Extreme Ownership Book Summary

Being a leader sometimes leads to extreme situations. An example is having the task of securing the city of Ramadi in the Iraq War–one of many violent battles in the Middle Eastern nation.

This summary is sourced from the insights of two Navy Seal unit leaders who were stationed in Ramadi and their ability to save their troops by how well they took charge in the battlefield.

You may think how on earth this could be relevant to you if you’re not part of the military. However, the values and tenets that these Navy Seal soldiers holds true for every teams and companies who want to succeed in difficult tasks and challenging missions.

You will learn to lead and become victorious with military strategies like “prioritize and execute.” and “cover and move.”

You will also learn…

How taking blame can help you keep your job.

Why groups in a company must work together than compete with each other; and

Why getting faced with machine guns and grenades is not a reason to give up on a mission.

Being A Leader Means Taking Full Responsibility For The Failures of Each Member Of The Team

Jocko Willink was one of the Navy Seal soldiers stationed in Ramadi, Iraq in 2012 as a commander when he and his team were met with an outburst of heavy fire from what seemed to be mujahedeen–enemy insurgents. However, it was later revealed that the attack did not come from the mujahadeen. It was in fact another Navy Seal unit. And in the midst of the friendly fire, a soldier died.

Jocko Willink was the ranking officer in charge and he was only sure of one thing: the whole disaster was his fault. By taking full responsibility, he was actually still able to keep his job.

His superiors understood something many business leaders don’t–all leaders make mistakes, but only the best ones own up to them. This was the reason he was still the commander of his unit after that.

There is much importance in highlighting the attitude of the commander during worst-case-scenario trainings that the soldiers go through. Units that underperform in such operations often have leaders who put the blame on the situation, subordinates, and the soldiers themselves. Another way to put it is failing missions by not taking responsibility.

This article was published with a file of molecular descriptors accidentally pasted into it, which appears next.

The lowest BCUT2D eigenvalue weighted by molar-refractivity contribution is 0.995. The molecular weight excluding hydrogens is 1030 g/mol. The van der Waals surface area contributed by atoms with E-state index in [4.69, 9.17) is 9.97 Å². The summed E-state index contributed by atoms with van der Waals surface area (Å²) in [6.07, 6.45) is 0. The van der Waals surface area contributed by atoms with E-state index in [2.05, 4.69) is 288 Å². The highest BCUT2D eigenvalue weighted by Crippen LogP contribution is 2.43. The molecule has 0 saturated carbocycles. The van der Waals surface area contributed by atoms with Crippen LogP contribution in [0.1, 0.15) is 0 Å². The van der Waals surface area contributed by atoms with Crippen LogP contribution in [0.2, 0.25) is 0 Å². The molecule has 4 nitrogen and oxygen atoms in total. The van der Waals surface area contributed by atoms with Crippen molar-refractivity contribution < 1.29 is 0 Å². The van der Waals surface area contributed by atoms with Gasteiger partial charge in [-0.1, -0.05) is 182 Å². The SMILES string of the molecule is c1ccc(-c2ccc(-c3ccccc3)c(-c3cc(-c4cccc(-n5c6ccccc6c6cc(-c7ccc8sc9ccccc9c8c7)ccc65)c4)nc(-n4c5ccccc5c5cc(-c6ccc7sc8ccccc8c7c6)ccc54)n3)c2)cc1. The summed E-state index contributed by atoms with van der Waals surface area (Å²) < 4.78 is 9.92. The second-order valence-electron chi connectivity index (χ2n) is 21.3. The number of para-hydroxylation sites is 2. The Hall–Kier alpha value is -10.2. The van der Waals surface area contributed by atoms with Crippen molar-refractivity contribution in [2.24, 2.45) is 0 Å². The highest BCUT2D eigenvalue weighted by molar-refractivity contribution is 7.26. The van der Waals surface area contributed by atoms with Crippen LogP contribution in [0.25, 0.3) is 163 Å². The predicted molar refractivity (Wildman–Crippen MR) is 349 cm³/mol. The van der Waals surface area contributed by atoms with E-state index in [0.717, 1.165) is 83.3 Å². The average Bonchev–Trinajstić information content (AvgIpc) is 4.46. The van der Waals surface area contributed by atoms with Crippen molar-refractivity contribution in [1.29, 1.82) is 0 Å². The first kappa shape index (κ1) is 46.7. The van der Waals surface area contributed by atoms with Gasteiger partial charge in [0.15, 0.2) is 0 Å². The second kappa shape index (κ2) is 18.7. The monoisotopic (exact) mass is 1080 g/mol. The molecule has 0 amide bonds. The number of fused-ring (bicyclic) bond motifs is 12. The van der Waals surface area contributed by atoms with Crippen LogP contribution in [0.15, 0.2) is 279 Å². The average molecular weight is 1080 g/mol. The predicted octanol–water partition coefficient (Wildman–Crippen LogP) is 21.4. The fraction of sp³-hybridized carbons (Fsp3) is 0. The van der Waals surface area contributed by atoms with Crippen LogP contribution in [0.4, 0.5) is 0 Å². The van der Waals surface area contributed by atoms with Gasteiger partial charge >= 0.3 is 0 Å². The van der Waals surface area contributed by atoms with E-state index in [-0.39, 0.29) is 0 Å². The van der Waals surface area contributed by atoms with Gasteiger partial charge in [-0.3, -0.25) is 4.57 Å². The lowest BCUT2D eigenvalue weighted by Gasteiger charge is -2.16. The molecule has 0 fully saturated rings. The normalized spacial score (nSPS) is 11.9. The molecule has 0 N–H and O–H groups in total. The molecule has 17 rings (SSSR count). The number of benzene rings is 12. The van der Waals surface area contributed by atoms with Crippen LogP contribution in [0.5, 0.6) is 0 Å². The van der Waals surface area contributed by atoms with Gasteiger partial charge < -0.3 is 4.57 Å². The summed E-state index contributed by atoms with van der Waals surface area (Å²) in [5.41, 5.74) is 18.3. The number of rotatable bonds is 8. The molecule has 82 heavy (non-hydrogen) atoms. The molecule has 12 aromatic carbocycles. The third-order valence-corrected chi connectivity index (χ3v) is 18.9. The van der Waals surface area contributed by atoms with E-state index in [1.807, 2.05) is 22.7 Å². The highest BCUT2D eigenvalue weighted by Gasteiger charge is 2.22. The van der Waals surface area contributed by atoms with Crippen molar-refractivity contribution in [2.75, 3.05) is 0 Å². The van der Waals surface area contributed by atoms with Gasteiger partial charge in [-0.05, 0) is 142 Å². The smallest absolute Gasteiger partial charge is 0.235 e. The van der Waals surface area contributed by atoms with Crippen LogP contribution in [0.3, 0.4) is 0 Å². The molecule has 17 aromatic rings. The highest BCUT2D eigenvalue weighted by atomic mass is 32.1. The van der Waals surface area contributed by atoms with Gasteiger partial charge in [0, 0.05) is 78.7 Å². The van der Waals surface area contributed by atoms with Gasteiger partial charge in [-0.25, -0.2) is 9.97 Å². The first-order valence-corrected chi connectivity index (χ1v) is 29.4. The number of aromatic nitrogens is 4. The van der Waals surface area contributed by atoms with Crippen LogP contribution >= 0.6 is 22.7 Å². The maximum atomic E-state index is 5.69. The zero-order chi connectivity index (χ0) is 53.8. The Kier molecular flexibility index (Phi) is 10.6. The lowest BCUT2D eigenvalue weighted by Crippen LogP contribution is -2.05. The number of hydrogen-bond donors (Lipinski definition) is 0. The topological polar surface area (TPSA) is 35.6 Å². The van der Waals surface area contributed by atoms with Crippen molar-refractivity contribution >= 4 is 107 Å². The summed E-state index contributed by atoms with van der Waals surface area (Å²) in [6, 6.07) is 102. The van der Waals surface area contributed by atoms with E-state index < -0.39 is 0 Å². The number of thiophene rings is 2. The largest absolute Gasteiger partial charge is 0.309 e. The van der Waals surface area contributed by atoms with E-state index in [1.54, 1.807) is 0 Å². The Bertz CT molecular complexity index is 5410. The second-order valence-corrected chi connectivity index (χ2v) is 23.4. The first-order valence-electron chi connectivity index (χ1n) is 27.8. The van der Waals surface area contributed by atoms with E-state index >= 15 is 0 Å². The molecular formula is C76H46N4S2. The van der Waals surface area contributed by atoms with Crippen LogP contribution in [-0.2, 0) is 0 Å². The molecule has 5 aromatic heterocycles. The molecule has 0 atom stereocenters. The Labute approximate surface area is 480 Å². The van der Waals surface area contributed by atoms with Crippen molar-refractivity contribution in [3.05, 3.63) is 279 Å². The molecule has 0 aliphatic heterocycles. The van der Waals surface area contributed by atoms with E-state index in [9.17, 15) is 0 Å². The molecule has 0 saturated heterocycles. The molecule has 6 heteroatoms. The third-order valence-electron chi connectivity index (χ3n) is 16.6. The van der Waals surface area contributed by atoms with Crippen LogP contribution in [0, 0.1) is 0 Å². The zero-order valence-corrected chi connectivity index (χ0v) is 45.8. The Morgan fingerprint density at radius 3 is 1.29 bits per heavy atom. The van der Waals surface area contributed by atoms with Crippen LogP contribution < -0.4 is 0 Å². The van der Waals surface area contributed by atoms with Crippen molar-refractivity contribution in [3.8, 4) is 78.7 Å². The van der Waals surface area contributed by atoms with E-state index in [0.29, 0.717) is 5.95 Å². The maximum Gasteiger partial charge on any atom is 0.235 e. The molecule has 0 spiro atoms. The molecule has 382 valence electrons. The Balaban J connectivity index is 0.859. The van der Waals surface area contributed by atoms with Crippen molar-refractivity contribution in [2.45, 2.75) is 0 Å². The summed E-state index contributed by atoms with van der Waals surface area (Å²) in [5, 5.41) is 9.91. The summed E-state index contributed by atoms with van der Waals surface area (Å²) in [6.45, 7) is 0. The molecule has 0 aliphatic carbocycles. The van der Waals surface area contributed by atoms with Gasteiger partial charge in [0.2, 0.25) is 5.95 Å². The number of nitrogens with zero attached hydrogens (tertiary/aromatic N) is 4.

On the flip side of the coin, Navy Seal units that excel in training are headed by commanders who fully take blame, ask constructive criticism, and take extensive notes on how to do their job better.

When people in charge do not take responsibility, the effects become detrimental. As in Willink’s case, if a Navy Seal commander blames a fiasco to everyone except himself, subordinates start to copy this bad attitude. This leads to the whole group to become ineffective and unable to carry out missions.

Teams like this just end up passing the blame to anyone but themselves and as a result, no problems are solved. Leaders who take responsibility have subordinates who imbue this virtue resulting to a company that is accountable for its actions all across the employee board.

To Execute A Mission Successfully, You Must See It’s Importance

When Willink was told by his superiors that the Iraqi army would be fighting alongside his perfectly trained SEAL team, he thought “hell no.” He did not think the Iraqis were properly trained, and they were also horribly equipped and every now and then disloyal to their American colleagues.

Even so, he kept silent and did not share his cynical thoughts to his troops. Why?

He did not want to speak out against the move. He thought there must be a reason why it was decided. As things turned out, merging the Iraqi army and the Navy Seals was a move to withdraw the US forces from Iraq in due course. Upon knowing this, he believed in the move and started to convince his troops too.

He started to pass his conviction to his soldiers. They began to understand the assigned mission and committed to it and execute it properly.

If Willink had turned down the mission then and there, giving outright backlash to his units, his troops would have seen him negatively after the mission. Doing so, even when he would change his mind at the end, would make his troops think negative thoughts and doubts towards him, and the whole mission could have failed.

Another way to put it is whether you’re the leader of a military troop or a company, you need to have faith and become a believer and support the decisions of  your team. Receiving an order that might seem questionable to you should not garner instant rejection from you, rather, consider how it might align with the bigger picture and the goal at large for the whole organization.

At the end of the day, as a boss, you are part of a larger unit than just you and your team. Not understanding why you’re asked to do something means you have to look deeper for the answers for the decisions. Asking questions to your higher-ranks why a decision was implemented may seem daunting, but failing to understand a strategy damages your sense of responsibility–something a leader must steer clear of under any circumstance.

What’s Next?

Now that you know what the Extreme Ownership book is all about, let’s take a deep dive into the biggest key insights and how you can apply them to get the results you truly want in your life.


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